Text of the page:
### 16.1 Production of Resin-Containing Panels

There exists a variety of synthetic panels for both interior and exterior use. Typical applications are ofﬁce desktops and facade cladding. One type of panel is made of polymerised resin reinforced with wood ﬁbres or sulphate paper.

In manufacturing these panels we can distinguish two stages. In the ﬁrst stage sheets of resin-impregnated paper enclosed by two layers of padded paper are pressed together. Duringthispressingstagethecomponentsarecompressedtowithin10percentoftheirﬁnal thickness. A schematic three-layer model of a panel is given in Figure 16.1. A panel thus has two bolsters of padded paper and a core consisting of impregnated paper. In the second stage high temperatures are applied at the boundaries of the panel, which causes heating of the panel. This induces a polymerisation reaction in the core. Heat is released during the polymerisation, which again leads to an increase of temperature in the panel. This process is called resin curing and continues until the chemicals in the core are depleted. When the polymerisation reaction is ﬁnished, the temperature ﬁnally tends to a steady state. In this section we introduce a model for the resin-curing process.

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16.1.1 Modeling the Curing Process

ThecuringprocesscanbedescribedbythetemperatureT inthepanelandtheconcentration C of chemicals involved in the polymerisation reaction in the core. To keep the model feasible we make the following assumptions :

1. The materials are incompressible.

2. Resin curing is a ﬁrst order reaction.

3. Diffusion of resin is negligible.

4. All variables depend only on the transverse space coordinate x.

The governing equations are the following. In both bolsters the heat equation holds, which in our particular case is given by [104]

with ρ, cp, and λ the density, speciﬁc heat, and thermal conductivity, respectively, of the bolstermaterial. Theseparametersareassumedtobeconstant. Inthecore,heatconduction is coupled with the polymerisation reaction, and the governing equations read

with ^H and k the enthalpy of polymerisation and the reaction rate, respectively. We assume also that the parameters ρ, cp, λ, and ^H in (16.2a) and (16.2b) are constant. The reaction rate is given by theArrhenius expression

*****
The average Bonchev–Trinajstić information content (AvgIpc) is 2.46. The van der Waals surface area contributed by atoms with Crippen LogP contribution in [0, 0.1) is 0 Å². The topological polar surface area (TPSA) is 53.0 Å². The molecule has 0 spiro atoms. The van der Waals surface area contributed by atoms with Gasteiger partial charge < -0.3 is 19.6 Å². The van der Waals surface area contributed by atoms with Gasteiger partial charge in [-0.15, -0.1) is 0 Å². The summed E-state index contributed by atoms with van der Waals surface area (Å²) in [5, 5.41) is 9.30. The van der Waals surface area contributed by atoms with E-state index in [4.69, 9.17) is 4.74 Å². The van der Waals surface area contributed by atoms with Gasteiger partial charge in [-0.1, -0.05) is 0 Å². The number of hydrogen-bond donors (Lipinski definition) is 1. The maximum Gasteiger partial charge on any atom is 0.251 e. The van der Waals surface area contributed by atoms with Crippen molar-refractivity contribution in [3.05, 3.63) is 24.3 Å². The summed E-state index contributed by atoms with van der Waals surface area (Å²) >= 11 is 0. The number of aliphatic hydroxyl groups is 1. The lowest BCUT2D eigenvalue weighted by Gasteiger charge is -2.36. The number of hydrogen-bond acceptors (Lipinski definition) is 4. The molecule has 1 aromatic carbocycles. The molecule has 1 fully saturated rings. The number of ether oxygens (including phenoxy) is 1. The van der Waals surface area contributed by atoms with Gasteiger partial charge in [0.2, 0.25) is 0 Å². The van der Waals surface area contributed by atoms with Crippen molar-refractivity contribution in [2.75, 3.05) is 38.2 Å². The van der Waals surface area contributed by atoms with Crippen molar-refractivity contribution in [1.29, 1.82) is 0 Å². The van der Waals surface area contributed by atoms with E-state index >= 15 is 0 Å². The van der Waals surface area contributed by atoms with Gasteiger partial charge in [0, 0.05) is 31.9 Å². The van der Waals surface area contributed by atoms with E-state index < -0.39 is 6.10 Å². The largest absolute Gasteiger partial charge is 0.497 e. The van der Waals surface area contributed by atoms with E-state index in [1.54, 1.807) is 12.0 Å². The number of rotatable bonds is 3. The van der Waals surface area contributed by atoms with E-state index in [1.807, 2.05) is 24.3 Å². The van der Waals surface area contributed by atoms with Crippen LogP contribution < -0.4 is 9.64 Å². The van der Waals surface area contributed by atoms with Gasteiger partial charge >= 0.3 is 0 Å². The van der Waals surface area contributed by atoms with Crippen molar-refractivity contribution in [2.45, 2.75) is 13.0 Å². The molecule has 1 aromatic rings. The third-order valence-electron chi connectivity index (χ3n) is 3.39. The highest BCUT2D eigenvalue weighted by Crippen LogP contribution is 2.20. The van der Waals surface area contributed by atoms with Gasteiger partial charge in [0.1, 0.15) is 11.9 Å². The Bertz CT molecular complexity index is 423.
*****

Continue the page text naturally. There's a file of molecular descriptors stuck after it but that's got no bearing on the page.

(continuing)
with A, Ea, and R the preexponential factor, the activation energy, and the universal gas constant, respectively. The reaction rate k as a function of the temperature T is shown in Figure 16.2. The values of all physical parameters/constants are given in Table 16.1.

Since the parameters ρ, cp, λ, and ^H are constant, the heat equations (16.1) and (16.2a) can be simpliﬁed. Introducing the thermal conductivity a and the coefﬁcient b of temperature increase per unit concentration decrease, in short the temperature coefﬁcient, by

in the core. Equation (16.6) is coupled with (16.2b) for the concentration.

The model (16.5), (16.6), and (16.2b) has to be completed with initial and boundary conditions and conditions at the interfaces between core and bolsters. As initial conditions, we choose a constant temperature and concentration :

These conditions mean that there is no accumulation of heat at the interfaces. Note that we do not have interface conditions for the concentration C and that we do not need them either.

and depends strongly on the temperature. Heat conduction and the polymerisation reaction are essentially coupled when both time scales are of the same order of magnitude. This is the case when the order of magnitude of the temperature is as follows :

#### 16.1.2 Numerical Solution Method

Inordertocomputeanumericalsolutionoftheinitialboundaryvalueproblem(16.5),(16.6), (16.2b), and (16.7) to (16.10), we introduce the spatial grid

The coefﬁcient dr in (16.16) is deﬁned by

and might be called the conduction number. Likewise, for the equations (16.6) and (16.2b) in the core we have

The coefﬁcient d2 in (16.18a) is deﬁned in (16.17). Finally, at the interfaces the following discrete equations hold :

#### 16.1.3 Discussion and Related Problems

- The proposed model is rather elementary. In the real resin-curing process more complex chemistry, involving more chemical species and reactions, should be taken into account. Also the diffusion of all species should be modeled. Finally, the onedimensional approximation is most likely not accurate near the ends of the panel. A three-dimensional model should be used instead.
- Amoredetaileddescriptionofresin-containingpanels,includingdeformationthrough moisture transport, is given in [54, 23].
- The resin-curing process is an example of a reaction-diffusion problem. These problemsoccurinmanyﬁeldsofscienceandengineering,e.g.,inmodelsforﬂamepropagation,biochemicalreactions,andpopulationdynamics. Examplesinthistextarethe thermalexplosioninavessel(Section16.3)andthecatalyzerpelletproblem(Section 16.8). Moreover, we discussed Fisher’s equation, which is a model problem from population dynamics, in Section 10.6.2.

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